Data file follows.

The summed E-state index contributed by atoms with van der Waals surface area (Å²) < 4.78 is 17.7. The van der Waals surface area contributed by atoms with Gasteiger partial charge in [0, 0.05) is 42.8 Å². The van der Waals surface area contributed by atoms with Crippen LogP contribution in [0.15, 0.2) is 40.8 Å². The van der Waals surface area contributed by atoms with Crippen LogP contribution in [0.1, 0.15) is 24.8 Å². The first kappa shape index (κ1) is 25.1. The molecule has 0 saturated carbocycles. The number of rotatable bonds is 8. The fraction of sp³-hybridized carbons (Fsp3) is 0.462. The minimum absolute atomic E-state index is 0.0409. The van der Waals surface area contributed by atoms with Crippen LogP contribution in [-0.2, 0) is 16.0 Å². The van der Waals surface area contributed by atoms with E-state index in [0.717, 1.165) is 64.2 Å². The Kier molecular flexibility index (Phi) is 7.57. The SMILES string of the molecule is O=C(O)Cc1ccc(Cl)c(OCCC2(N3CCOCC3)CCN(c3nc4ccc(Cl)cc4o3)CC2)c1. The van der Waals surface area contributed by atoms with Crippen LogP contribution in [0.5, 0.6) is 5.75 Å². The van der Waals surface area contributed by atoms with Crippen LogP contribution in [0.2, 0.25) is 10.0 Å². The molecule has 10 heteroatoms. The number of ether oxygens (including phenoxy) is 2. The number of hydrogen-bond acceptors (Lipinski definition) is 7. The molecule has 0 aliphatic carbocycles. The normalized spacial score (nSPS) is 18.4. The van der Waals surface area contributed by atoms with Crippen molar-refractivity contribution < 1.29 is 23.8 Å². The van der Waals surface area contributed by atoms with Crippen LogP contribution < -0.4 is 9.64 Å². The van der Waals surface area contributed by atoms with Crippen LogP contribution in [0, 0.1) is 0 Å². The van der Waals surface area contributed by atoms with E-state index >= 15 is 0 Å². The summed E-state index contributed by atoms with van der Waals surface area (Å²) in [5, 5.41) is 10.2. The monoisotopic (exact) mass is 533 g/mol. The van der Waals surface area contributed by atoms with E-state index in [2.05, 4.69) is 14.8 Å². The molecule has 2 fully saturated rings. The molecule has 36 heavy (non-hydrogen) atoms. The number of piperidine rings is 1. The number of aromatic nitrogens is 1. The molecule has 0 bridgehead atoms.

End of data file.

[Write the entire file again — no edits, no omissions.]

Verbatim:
The summed E-state index contributed by atoms with van der Waals surface area (Å²) < 4.78 is 17.7. The van der Waals surface area contributed by atoms with Gasteiger partial charge in [0, 0.05) is 42.8 Å². The van der Waals surface area contributed by atoms with Crippen LogP contribution in [0.15, 0.2) is 40.8 Å². The van der Waals surface area contributed by atoms with Crippen LogP contribution in [0.1, 0.15) is 24.8 Å². The first kappa shape index (κ1) is 25.1. The molecule has 0 saturated carbocycles. The number of rotatable bonds is 8. The fraction of sp³-hybridized carbons (Fsp3) is 0.462. The minimum absolute atomic E-state index is 0.0409. The van der Waals surface area contributed by atoms with Crippen LogP contribution in [-0.2, 0) is 16.0 Å². The van der Waals surface area contributed by atoms with E-state index in [0.717, 1.165) is 64.2 Å². The Kier molecular flexibility index (Phi) is 7.57. The SMILES string of the molecule is O=C(O)Cc1ccc(Cl)c(OCCC2(N3CCOCC3)CCN(c3nc4ccc(Cl)cc4o3)CC2)c1. The van der Waals surface area contributed by atoms with Crippen LogP contribution in [0.5, 0.6) is 5.75 Å². The van der Waals surface area contributed by atoms with Crippen LogP contribution in [0.2, 0.25) is 10.0 Å². The molecule has 10 heteroatoms. The number of ether oxygens (including phenoxy) is 2. The number of hydrogen-bond acceptors (Lipinski definition) is 7. The molecule has 0 aliphatic carbocycles. The normalized spacial score (nSPS) is 18.4. The van der Waals surface area contributed by atoms with Crippen molar-refractivity contribution < 1.29 is 23.8 Å². The van der Waals surface area contributed by atoms with Crippen LogP contribution < -0.4 is 9.64 Å². The van der Waals surface area contributed by atoms with Crippen LogP contribution in [0, 0.1) is 0 Å². The van der Waals surface area contributed by atoms with E-state index >= 15 is 0 Å². The summed E-state index contributed by atoms with van der Waals surface area (Å²) in [5, 5.41) is 10.2. The monoisotopic (exact) mass is 533 g/mol. The van der Waals surface area contributed by atoms with E-state index in [2.05, 4.69) is 14.8 Å². The molecule has 2 fully saturated rings. The molecule has 36 heavy (non-hydrogen) atoms. The number of piperidine rings is 1. The number of aromatic nitrogens is 1. The molecule has 0 bridgehead atoms.